Review: ‘Brittany Runs a Marathon’

Brittany Runs a Marathon one-sheet poster

Brittany Runs a Marathon | Paul Downs Colaizzo | August 23, 2019

When we first meet Brittany (Jillian Bell) in writer-director Paul Downs Colaizzo’s debut feature Brittany Runs a Marathon (based on a true story of a friend of Colaizzo), she isn’t in a good place in her life. She’s 28 years old, but doesn’t have much to show for it, spending her nights partying into the wee hours of the night with her roommate Gretchen (Alice Lee) and working at a small improv or off-Broadway theater. She isn’t happy with where she is, but she isn’t actively seeking out ways to better herself either. She gets by with her wicked sense of humor, usually overcompensating for any other shortcomings.

Brittany Runs a Marathon still - Brittany considering a run

It’s when she goes to see a doctor (Patch Darragh) about her general lethargic feeling – and to get some Adderall – that she gets a rude health awakening. She needs to shape up not just her lifestyle, but her body, and get some proper exercise. This seems like an insurmountable task to Brittany, who can’t afford to go to the fancy neighborhood gym, so she does the best that she can under such a strict budget and starts running.

Brittany Runs a Marathon still - Brittany running

At first, she barely can get herself out the door and even turns away the first time, intimidated by her own reflection. But it doesn’t take her long to get into the swing of things; not only does she keep doing it, but she starts to really enjoy it. It’s running that brings her closer to her once frenemy neighbor Catherine (SNL alum Michaela Watkins) and fellow newbie runner Seth (Micah Stock). They all become such a tight-knit group that they decide to embark on the New York Marathon together, the ultimate goal for any serious runner. In order to train properly, she takes a dog-and-house-sitting gig, where she meets fellow sitter/house-crasher Jern (Utkarsh Ambudkar), a well needed new dimension in her life after her friendship with Gretchen becomes strained when her running and wellness takes priority over late nights out and drunken vomiting.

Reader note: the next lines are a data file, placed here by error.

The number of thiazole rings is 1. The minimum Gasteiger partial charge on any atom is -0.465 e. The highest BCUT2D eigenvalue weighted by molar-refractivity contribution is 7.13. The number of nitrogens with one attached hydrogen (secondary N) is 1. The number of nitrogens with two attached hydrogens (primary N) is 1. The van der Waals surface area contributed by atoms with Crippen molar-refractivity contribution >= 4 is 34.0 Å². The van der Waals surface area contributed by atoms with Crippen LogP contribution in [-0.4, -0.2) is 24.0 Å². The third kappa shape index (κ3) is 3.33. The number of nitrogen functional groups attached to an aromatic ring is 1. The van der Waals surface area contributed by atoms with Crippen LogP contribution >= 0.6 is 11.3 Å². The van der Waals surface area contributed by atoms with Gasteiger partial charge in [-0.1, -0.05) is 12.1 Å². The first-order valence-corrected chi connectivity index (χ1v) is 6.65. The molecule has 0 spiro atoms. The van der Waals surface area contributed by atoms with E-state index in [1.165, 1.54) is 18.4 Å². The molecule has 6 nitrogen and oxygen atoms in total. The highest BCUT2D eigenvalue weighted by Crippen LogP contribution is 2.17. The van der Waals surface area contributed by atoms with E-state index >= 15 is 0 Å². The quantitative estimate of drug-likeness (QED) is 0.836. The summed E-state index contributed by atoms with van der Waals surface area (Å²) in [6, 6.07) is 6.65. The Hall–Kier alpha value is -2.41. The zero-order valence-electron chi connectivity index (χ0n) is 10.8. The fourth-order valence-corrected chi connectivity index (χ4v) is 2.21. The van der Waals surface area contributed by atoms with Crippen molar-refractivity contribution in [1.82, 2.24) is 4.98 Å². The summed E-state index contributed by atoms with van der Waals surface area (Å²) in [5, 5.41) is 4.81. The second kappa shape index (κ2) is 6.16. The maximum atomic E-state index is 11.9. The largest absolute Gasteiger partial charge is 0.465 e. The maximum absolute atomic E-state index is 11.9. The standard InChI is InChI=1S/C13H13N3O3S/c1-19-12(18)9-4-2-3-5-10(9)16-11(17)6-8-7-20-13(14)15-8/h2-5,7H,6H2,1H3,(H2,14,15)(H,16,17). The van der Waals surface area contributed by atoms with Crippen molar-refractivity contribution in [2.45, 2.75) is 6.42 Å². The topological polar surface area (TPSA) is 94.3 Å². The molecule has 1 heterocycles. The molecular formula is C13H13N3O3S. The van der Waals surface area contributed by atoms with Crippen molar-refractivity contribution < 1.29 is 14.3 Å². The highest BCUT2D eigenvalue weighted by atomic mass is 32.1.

Downs Colaizzo’s screenplay does hit plenty of familiar beats and territory of rom coms and inspiration sports movies but gets by on earnest charm that is undeniably warm and effective. While Brittany is able to morph into a runner and overcome the physical obstacles of change, she still struggles with changing inside, mainly letting people into her life, instead of pushing them away after being repeatedly let down in life before. We’ve seen these themes play out before but Downs Colaizzo pens it all in a way that sets up his talented cast for success.

Brittany Runs a Marathon still - Brittany, Catherine, and Seth

Jillian Bell’s career has slowly been on the rise this decade (essentially breaking onto the scene with 22 Jump Street) and it’s safe to say that this is the role that will see her break out as a talented actor in a big way. She is fully capable of steering the ship as the lead, flashing some comedic brilliance while also able to shift gears in the more demanding dramatic moments. Ambudkar, Watkins, and Stock are all equally likable and charming in their supporting roles, each given ample opportunities to be as sincere as they are hilarious. Then there’s also the equally warm, although rather underused supporting turns from Lil Rel Howery (Get Out, Good Boys) and Kate Arrington as Brittany’s brother-in-law Demetrius and sister Cici in Philadelphia.

There are some moments where you do get the sense that this is Colaizzo’s debut, as some of the dramatic moments don’t work in a totally authentic way and feel like a necessary next step to get to the next inevitable change for Brittany, with the middle section suffering a bit when she is in-between places. Even though some moments feel a bit too on the nose, the moments that follow will sweep you off your feet, feeling totally inspired and wanting to get up, cheer, and maybe even run a marathon. But start with a 5K to be safe.

Rating: 7.9/10